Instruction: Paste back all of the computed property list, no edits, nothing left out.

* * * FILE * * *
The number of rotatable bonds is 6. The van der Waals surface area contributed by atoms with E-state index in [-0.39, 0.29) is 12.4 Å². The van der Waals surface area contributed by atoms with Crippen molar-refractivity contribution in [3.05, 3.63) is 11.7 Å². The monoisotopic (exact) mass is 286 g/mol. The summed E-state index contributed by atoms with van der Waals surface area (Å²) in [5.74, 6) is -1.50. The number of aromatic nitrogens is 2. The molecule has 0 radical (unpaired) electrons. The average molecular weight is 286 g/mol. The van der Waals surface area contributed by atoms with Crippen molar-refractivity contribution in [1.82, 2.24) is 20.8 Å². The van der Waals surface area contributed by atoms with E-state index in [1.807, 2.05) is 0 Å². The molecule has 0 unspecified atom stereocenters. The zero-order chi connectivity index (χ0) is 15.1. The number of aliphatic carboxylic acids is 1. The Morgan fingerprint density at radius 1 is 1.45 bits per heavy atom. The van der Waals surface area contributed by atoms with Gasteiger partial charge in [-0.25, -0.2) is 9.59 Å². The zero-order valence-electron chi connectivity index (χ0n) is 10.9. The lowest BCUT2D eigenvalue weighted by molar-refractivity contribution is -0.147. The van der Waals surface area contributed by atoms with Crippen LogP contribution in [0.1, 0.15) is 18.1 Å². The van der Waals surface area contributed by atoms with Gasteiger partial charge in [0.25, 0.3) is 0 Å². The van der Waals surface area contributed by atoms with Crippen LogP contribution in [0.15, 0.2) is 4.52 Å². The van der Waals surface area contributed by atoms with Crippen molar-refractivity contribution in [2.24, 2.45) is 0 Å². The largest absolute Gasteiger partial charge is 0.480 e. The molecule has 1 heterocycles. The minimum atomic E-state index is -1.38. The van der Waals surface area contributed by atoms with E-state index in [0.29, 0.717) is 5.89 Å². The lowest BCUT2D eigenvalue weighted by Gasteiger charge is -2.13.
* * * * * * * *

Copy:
The number of rotatable bonds is 6. The van der Waals surface area contributed by atoms with E-state index in [-0.39, 0.29) is 12.4 Å². The van der Waals surface area contributed by atoms with Crippen molar-refractivity contribution in [3.05, 3.63) is 11.7 Å². The monoisotopic (exact) mass is 286 g/mol. The summed E-state index contributed by atoms with van der Waals surface area (Å²) in [5.74, 6) is -1.50. The number of aromatic nitrogens is 2. The molecule has 0 radical (unpaired) electrons. The average molecular weight is 286 g/mol. The van der Waals surface area contributed by atoms with Crippen molar-refractivity contribution in [1.82, 2.24) is 20.8 Å². The van der Waals surface area contributed by atoms with E-state index in [1.807, 2.05) is 0 Å². The molecule has 0 unspecified atom stereocenters. The zero-order chi connectivity index (χ0) is 15.1. The number of aliphatic carboxylic acids is 1. The Morgan fingerprint density at radius 1 is 1.45 bits per heavy atom. The van der Waals surface area contributed by atoms with Gasteiger partial charge in [-0.25, -0.2) is 9.59 Å². The zero-order valence-electron chi connectivity index (χ0n) is 10.9. The lowest BCUT2D eigenvalue weighted by molar-refractivity contribution is -0.147. The van der Waals surface area contributed by atoms with Crippen LogP contribution in [0.1, 0.15) is 18.1 Å². The van der Waals surface area contributed by atoms with Gasteiger partial charge in [0.25, 0.3) is 0 Å². The van der Waals surface area contributed by atoms with Crippen LogP contribution in [0.15, 0.2) is 4.52 Å². The van der Waals surface area contributed by atoms with Crippen molar-refractivity contribution in [2.24, 2.45) is 0 Å². The largest absolute Gasteiger partial charge is 0.480 e. The molecule has 1 heterocycles. The minimum atomic E-state index is -1.38. The van der Waals surface area contributed by atoms with E-state index in [0.29, 0.717) is 5.89 Å². The lowest BCUT2D eigenvalue weighted by Gasteiger charge is -2.13.